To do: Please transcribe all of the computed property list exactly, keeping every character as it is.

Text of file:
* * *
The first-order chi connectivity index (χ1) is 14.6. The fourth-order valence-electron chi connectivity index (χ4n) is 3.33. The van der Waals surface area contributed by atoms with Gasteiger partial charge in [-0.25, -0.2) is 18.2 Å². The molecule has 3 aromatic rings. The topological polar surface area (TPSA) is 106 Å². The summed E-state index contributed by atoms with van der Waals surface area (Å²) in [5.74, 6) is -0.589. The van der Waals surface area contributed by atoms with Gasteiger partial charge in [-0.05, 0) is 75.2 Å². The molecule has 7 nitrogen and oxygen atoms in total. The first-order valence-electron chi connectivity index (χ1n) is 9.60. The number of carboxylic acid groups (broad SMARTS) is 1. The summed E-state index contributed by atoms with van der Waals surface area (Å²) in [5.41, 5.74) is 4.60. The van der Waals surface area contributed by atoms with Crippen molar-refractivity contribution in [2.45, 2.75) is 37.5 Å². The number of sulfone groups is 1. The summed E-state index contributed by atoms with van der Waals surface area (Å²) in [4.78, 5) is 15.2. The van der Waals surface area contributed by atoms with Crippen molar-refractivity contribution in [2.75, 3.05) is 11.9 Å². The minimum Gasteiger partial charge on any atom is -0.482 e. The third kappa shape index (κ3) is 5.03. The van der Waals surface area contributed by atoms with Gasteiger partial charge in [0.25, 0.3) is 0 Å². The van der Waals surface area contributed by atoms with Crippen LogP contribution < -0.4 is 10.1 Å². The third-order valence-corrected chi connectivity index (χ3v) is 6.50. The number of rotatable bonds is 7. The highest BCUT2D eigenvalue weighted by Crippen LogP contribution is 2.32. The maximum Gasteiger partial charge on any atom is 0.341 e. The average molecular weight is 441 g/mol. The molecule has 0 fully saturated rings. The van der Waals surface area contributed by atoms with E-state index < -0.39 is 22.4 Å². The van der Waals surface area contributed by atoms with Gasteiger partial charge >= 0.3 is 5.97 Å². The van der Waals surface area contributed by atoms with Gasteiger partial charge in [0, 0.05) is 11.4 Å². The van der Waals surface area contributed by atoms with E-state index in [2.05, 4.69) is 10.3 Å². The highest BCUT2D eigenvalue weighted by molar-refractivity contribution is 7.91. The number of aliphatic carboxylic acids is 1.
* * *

The first-order chi connectivity index (χ1) is 14.6. The fourth-order valence-electron chi connectivity index (χ4n) is 3.33. The van der Waals surface area contributed by atoms with Gasteiger partial charge in [-0.25, -0.2) is 18.2 Å². The molecule has 3 aromatic rings. The topological polar surface area (TPSA) is 106 Å². The summed E-state index contributed by atoms with van der Waals surface area (Å²) in [5.74, 6) is -0.589. The van der Waals surface area contributed by atoms with Gasteiger partial charge in [-0.05, 0) is 75.2 Å². The molecule has 7 nitrogen and oxygen atoms in total. The first-order valence-electron chi connectivity index (χ1n) is 9.60. The number of carboxylic acid groups (broad SMARTS) is 1. The summed E-state index contributed by atoms with van der Waals surface area (Å²) in [5.41, 5.74) is 4.60. The van der Waals surface area contributed by atoms with Crippen molar-refractivity contribution in [2.45, 2.75) is 37.5 Å². The number of sulfone groups is 1. The summed E-state index contributed by atoms with van der Waals surface area (Å²) in [4.78, 5) is 15.2. The van der Waals surface area contributed by atoms with Crippen molar-refractivity contribution in [2.75, 3.05) is 11.9 Å². The minimum Gasteiger partial charge on any atom is -0.482 e. The third kappa shape index (κ3) is 5.03. The van der Waals surface area contributed by atoms with Gasteiger partial charge in [0.25, 0.3) is 0 Å². The van der Waals surface area contributed by atoms with Crippen LogP contribution < -0.4 is 10.1 Å². The third-order valence-corrected chi connectivity index (χ3v) is 6.50. The number of rotatable bonds is 7. The highest BCUT2D eigenvalue weighted by Crippen LogP contribution is 2.32. The maximum Gasteiger partial charge on any atom is 0.341 e. The average molecular weight is 441 g/mol. The molecule has 0 fully saturated rings. The van der Waals surface area contributed by atoms with E-state index < -0.39 is 22.4 Å². The van der Waals surface area contributed by atoms with Gasteiger partial charge >= 0.3 is 5.97 Å². The van der Waals surface area contributed by atoms with Gasteiger partial charge in [0, 0.05) is 11.4 Å². The van der Waals surface area contributed by atoms with E-state index in [2.05, 4.69) is 10.3 Å². The highest BCUT2D eigenvalue weighted by molar-refractivity contribution is 7.91. The number of aliphatic carboxylic acids is 1.